When a second bulb burned for 40 hours, the inventor declared: "I think we've got it. If it can burn forty hours, I can make it last a hundred." But not all were believers. Saturday Review sneered: "Three times within the short space of eighteen months he has had the glory of finally and triumphantly solving a problem of worldwide interest.... [T]here is no reason why he should not for the next twenty years completely solve the problem of the electric light twice a year without in any way interfering with the interest of novelty.... There is a strong flavor of humbug about the whole matter.... Mr. Edison's efforts in electric lighting seem cursed with a total absence of originality.... He is an inventor who is absolutely intoxicated with his own reputation.... Successes seem to have completely turned his head."

In short order, however, dynamos were improved to generate sufficient power and, on New Year's Eve, Edison gave a public demonstration of his lighting system in the streets and buildings of Menlo Park. Never "before or since," commented Smithsonian magazine one century later, "has an invention had such an impact on culture and society or led to so many other inventions. Between 1880 and 1882, Edison laid the foundation for the entire electric-light and power industry. He devised sockets, switches, fuses, cutouts, meters, chandeliers (called electroliers), and underground mains. He erected the first central power station in New York. Lighting systems were installed in plants and factories throughout the world - they enabled manufacturers to operate around the clock and were a factor in leading, ultimately, to eight-hour shifts in place of 12hour workdays."

Edison's objective, he said, was "to devise the means of establishing electric lights on a commercial basis; to distribute the current from a central station and measure it, as gas is now measured, and to bring the cost down to a point where the enormous moneyed influence of gas can be successfully countered." Not that there wasn't ignorant opposition like that heard today from the no-nukes kooks. Because of scaremongering it was necessary to install signs in rooms with electric lights, assuring the public that "the use of electricity for lighting is in no way harmful to health, nor does it affect the soundness of sleep."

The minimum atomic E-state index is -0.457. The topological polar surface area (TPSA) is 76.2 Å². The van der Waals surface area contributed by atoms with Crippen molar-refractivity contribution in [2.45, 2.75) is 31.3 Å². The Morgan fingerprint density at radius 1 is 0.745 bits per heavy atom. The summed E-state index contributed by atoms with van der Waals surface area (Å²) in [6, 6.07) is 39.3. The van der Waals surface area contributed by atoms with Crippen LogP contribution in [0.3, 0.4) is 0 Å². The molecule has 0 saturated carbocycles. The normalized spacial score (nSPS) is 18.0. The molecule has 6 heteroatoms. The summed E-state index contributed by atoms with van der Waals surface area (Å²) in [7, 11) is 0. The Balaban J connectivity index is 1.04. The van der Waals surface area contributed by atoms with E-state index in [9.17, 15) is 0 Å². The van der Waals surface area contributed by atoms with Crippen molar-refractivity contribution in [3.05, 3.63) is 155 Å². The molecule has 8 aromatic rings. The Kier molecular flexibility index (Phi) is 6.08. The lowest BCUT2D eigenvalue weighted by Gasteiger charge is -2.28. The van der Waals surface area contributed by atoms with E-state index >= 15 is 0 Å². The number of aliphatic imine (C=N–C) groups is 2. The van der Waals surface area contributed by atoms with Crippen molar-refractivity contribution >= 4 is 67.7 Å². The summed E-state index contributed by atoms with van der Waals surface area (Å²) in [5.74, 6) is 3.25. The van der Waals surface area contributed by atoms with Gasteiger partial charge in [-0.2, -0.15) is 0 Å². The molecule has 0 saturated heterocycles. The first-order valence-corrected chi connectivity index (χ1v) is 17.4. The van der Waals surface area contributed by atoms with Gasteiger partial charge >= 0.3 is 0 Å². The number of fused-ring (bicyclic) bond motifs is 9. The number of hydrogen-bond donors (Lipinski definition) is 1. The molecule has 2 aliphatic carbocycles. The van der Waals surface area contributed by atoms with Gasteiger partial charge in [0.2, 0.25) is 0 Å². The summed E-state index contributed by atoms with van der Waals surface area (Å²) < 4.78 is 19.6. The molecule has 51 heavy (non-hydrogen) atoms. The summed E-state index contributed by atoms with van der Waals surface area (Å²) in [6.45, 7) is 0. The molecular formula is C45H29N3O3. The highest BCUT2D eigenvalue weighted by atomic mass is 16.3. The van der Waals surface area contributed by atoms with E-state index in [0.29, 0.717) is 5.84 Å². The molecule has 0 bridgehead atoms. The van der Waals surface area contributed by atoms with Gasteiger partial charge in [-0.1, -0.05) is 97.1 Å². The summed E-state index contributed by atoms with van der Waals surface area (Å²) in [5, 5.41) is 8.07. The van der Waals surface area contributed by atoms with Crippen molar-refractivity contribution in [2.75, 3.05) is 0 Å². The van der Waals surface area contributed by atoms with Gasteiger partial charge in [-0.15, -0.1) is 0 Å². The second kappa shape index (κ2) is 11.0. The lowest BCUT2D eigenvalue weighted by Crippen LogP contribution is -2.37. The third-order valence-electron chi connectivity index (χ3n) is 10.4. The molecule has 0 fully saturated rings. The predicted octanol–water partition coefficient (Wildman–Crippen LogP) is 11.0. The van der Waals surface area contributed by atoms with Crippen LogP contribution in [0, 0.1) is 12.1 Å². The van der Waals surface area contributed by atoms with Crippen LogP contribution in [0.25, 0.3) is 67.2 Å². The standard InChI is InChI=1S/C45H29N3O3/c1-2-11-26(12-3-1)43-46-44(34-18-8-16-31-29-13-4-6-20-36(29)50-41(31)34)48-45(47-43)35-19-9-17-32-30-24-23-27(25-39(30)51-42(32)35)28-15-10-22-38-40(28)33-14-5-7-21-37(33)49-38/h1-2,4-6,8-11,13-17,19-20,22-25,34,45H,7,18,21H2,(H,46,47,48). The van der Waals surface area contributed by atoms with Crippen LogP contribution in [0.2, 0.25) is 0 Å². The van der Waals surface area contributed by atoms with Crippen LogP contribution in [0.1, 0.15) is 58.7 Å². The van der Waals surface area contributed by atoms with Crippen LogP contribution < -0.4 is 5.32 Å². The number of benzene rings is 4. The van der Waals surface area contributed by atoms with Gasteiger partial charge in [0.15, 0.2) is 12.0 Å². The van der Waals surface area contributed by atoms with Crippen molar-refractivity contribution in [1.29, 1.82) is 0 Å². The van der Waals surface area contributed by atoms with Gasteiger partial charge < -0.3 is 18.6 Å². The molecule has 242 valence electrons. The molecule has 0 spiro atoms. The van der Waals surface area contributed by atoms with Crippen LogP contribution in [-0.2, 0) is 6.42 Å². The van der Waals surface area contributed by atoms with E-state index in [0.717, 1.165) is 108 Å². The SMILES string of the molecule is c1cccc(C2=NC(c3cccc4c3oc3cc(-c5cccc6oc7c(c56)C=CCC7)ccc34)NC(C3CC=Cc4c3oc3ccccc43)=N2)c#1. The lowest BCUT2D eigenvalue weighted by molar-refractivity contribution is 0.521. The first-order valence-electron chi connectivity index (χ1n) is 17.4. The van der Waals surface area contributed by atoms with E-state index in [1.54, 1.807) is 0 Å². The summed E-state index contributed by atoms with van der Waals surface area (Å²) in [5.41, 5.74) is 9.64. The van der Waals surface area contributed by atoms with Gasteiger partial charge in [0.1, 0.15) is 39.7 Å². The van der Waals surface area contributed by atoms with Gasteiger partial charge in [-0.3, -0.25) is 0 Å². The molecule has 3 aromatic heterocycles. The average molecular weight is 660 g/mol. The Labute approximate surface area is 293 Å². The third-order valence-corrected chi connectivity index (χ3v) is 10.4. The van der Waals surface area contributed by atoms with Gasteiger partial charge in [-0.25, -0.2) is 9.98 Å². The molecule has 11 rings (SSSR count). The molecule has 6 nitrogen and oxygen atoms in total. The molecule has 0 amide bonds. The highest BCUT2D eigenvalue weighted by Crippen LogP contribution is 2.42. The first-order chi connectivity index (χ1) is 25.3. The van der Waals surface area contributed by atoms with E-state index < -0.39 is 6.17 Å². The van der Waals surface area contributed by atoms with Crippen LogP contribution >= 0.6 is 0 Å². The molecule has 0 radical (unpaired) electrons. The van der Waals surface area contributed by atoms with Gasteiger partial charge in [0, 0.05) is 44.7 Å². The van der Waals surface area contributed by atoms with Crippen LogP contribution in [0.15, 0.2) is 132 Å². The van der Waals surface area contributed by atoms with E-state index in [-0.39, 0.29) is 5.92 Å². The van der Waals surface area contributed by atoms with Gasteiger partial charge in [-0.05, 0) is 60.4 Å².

Edison risked his entire fortune developing a lighting system he could install in New York City, and he faced many political and scientific confrontations. Thus, in February 1881, the inventor left Menlo Park, saying: "My work here is done, my light is perfected. I'm now going into the practical production of it." As biographer Matthew Josephson reported, "He must supervise the installation of the lighting plant in New York himself; he must start the manufacturing shops that were to supply the equipment for the new electric light and power industry he was initiating. The man of inventions must now double as industrialist and administrator."

The inventor put everything he had on the line in what he called the "greatest adventure" of his life. Installation costs of the underground network were entirely at the expense of the Edison Electric Illuminating Company, and users didn't even have to pay unless their system not only worked properly but at a cost less than that of lighting by gas. In September of 1882 the power was finally turned on in his Pearl Street station. As the New York Times reported:

It was not until about seven o'clock, when it began to grow dark, that the electric light made itself known and showed how bright and steady it is. Then the twenty-seven electric lights in the editorial rooms and the twenty-five lamps in the counting rooms made those departments as bright as day, but without any unpleasant glare. It was a light that a man could sit down under and write for hours without the consciousness of having any artificial light about him.... The light was soft, mellow, and grateful to the eye, and it seemed almost like writing by daylight to have a light without a particle of flicker and scarcely any heat to make the head ache.

The next year saw installation of central power stations all over the world; there were more than 300 electric plants in operation by the spring of 1883. Meanwhile, Edison worked to make his bulbs last longer and to find ways to produce them more cheaply. But even the early expense of the bulbs, records Ronald Clark in Edison: The Man Who Made the Future, "did not affect the customers since Edison had audaciously priced the first lamps at forty cents each even though they cost $1.40 to make, and did not change the price for years. There was good sense in this, since the cost of manufacture dropped first to seventy cents, then to fifty and finally to twenty-two cents. What did affect customers was the increased life of the bulbs, about 400 hours when the Pearl Street station was switched on, but quickly increased."

Man of Inventions

In 1887, the Edison laboratory was moved to West Orange, New Jersey. Work was done to move more effectively into the phonograph business. He patented a plate-glass process, projected the first experimental motion picture, and applied for a patent on a motion-picture camera. In 1894 the first commercial motion pictures were shown on Edison's patented Kinetoscope. And he applied for a patent on the first fluorescent electric lamp, leaving the fluoroscope he invented in the public domain to further the interest of medicine.